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Can You Mix Benzos With Opioids?

Mixing benzos with opioids can be deadly. In 2020, 16% of those who overdosed on opioids also had benzodiazepines in their systems. Physicians and psychiatrists prescribe both drug classes for medical and mental health purposes. Opioids are also sold as illicit drugs, easily obtained from street sources. Fentanyl and oxycodone counterfeits (M-30s) are among the most common. Benzos are also readily available from the internet and underground sources.

Both drug types have a depressing effect on the central nervous system. Furthermore, opioids and benzos are addictive, leading to dependence and the need for increasing amounts to achieve the desired result. Taking them simultaneously increases the risk of overdose. Not everyone who overdoses on these two drugs obtained them illegally or used them for recreational purposes.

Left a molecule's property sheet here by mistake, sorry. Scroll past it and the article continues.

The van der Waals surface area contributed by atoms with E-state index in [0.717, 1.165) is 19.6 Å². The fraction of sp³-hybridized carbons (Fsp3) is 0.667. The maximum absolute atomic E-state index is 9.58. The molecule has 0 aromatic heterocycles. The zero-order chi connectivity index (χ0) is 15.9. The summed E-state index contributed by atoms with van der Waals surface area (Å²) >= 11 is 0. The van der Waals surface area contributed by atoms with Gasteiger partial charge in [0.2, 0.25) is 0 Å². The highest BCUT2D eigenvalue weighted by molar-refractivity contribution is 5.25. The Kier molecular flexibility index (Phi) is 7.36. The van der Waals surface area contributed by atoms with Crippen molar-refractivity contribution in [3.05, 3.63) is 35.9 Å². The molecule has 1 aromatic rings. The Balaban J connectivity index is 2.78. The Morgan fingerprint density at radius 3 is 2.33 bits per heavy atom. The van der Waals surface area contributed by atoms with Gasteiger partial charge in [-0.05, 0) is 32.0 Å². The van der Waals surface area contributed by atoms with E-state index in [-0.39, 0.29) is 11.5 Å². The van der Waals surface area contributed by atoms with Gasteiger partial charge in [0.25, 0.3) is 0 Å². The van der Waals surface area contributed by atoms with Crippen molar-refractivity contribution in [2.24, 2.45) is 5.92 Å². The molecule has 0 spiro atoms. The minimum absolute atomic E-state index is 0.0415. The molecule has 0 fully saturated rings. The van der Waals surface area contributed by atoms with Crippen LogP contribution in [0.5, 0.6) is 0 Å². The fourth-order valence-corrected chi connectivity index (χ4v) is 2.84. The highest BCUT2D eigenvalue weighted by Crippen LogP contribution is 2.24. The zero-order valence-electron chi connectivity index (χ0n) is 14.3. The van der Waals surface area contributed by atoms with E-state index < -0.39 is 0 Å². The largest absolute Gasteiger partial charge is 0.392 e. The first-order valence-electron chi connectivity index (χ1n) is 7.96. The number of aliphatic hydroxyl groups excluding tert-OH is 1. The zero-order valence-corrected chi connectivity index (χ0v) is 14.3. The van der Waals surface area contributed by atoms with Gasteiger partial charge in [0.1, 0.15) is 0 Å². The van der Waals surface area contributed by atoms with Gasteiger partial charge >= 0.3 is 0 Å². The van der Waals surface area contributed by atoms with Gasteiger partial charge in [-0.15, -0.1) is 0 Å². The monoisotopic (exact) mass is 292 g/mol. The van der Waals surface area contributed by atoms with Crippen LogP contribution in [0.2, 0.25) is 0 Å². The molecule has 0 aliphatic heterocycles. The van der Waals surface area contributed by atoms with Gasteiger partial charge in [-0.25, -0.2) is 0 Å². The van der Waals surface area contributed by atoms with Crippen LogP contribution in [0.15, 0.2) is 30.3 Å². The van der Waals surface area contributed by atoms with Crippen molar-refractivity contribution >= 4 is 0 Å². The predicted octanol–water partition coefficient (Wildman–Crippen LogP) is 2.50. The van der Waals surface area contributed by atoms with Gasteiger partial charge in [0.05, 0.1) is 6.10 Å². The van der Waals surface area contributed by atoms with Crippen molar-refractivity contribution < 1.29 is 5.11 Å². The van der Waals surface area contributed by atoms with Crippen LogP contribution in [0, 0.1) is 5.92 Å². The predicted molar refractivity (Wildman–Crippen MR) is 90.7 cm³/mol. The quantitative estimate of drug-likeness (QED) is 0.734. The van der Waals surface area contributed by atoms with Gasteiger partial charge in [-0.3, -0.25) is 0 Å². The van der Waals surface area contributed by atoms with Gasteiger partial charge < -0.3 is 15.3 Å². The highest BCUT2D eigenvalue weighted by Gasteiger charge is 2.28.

What Are Benzodiazepines?

Benzos are a form of tranquilizer that depresses the central nervous system. They enhance the effects of the neurotransmitter gamma-aminobutyric acid, suppressing CNS functioning. Brain activity, respiration and heart rate slow. Doctors prescribe this type of drug to treat conditions such as anxiety, panic attacks, sleep disorders and seizure disorders.

The most common prescriptions are for Klonopin, Ativan, Valium and Halcion. Approximately 3% of the U.S. population is prescribed benzodiazepines for long-term symptomatic relief. They are also the third most common drug used illicitly or with a prescription. Popular street names for this drug type include benzos, chill pills, Kpin (Klonopin) and tranks.